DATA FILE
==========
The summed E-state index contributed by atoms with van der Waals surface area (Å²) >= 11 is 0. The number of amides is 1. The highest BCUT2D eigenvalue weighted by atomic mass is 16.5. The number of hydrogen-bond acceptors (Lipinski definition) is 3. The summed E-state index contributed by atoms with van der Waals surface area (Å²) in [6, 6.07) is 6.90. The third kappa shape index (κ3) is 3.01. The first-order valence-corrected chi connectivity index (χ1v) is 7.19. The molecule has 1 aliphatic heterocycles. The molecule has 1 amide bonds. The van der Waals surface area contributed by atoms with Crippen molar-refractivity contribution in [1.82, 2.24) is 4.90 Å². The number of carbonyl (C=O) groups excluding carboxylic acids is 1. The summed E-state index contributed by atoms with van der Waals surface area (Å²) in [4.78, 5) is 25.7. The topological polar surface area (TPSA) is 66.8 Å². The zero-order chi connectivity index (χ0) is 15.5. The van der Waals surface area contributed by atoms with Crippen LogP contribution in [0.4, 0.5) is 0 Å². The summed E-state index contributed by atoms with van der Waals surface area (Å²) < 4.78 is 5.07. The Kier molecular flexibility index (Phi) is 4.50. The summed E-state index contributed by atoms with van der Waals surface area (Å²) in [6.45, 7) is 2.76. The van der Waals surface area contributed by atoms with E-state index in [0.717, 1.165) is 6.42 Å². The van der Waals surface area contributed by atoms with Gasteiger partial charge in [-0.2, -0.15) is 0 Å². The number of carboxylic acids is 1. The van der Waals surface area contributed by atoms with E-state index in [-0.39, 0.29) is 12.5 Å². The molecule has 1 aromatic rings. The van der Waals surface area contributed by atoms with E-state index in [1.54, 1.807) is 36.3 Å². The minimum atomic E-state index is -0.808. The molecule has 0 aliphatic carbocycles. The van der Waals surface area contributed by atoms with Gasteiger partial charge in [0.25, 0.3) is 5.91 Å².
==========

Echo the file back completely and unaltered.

The summed E-state index contributed by atoms with van der Waals surface area (Å²) >= 11 is 0. The number of amides is 1. The highest BCUT2D eigenvalue weighted by atomic mass is 16.5. The number of hydrogen-bond acceptors (Lipinski definition) is 3. The summed E-state index contributed by atoms with van der Waals surface area (Å²) in [6, 6.07) is 6.90. The third kappa shape index (κ3) is 3.01. The first-order valence-corrected chi connectivity index (χ1v) is 7.19. The molecule has 1 aliphatic heterocycles. The molecule has 1 amide bonds. The van der Waals surface area contributed by atoms with Crippen molar-refractivity contribution in [1.82, 2.24) is 4.90 Å². The number of carbonyl (C=O) groups excluding carboxylic acids is 1. The summed E-state index contributed by atoms with van der Waals surface area (Å²) in [4.78, 5) is 25.7. The topological polar surface area (TPSA) is 66.8 Å². The zero-order chi connectivity index (χ0) is 15.5. The van der Waals surface area contributed by atoms with Crippen LogP contribution in [0.4, 0.5) is 0 Å². The summed E-state index contributed by atoms with van der Waals surface area (Å²) < 4.78 is 5.07. The Kier molecular flexibility index (Phi) is 4.50. The summed E-state index contributed by atoms with van der Waals surface area (Å²) in [6.45, 7) is 2.76. The van der Waals surface area contributed by atoms with E-state index in [0.717, 1.165) is 6.42 Å². The van der Waals surface area contributed by atoms with Gasteiger partial charge in [-0.2, -0.15) is 0 Å². The number of carboxylic acids is 1. The van der Waals surface area contributed by atoms with E-state index in [-0.39, 0.29) is 12.5 Å². The molecule has 1 aromatic rings. The van der Waals surface area contributed by atoms with E-state index in [1.54, 1.807) is 36.3 Å². The minimum atomic E-state index is -0.808. The molecule has 0 aliphatic carbocycles. The van der Waals surface area contributed by atoms with Gasteiger partial charge in [0.25, 0.3) is 5.91 Å².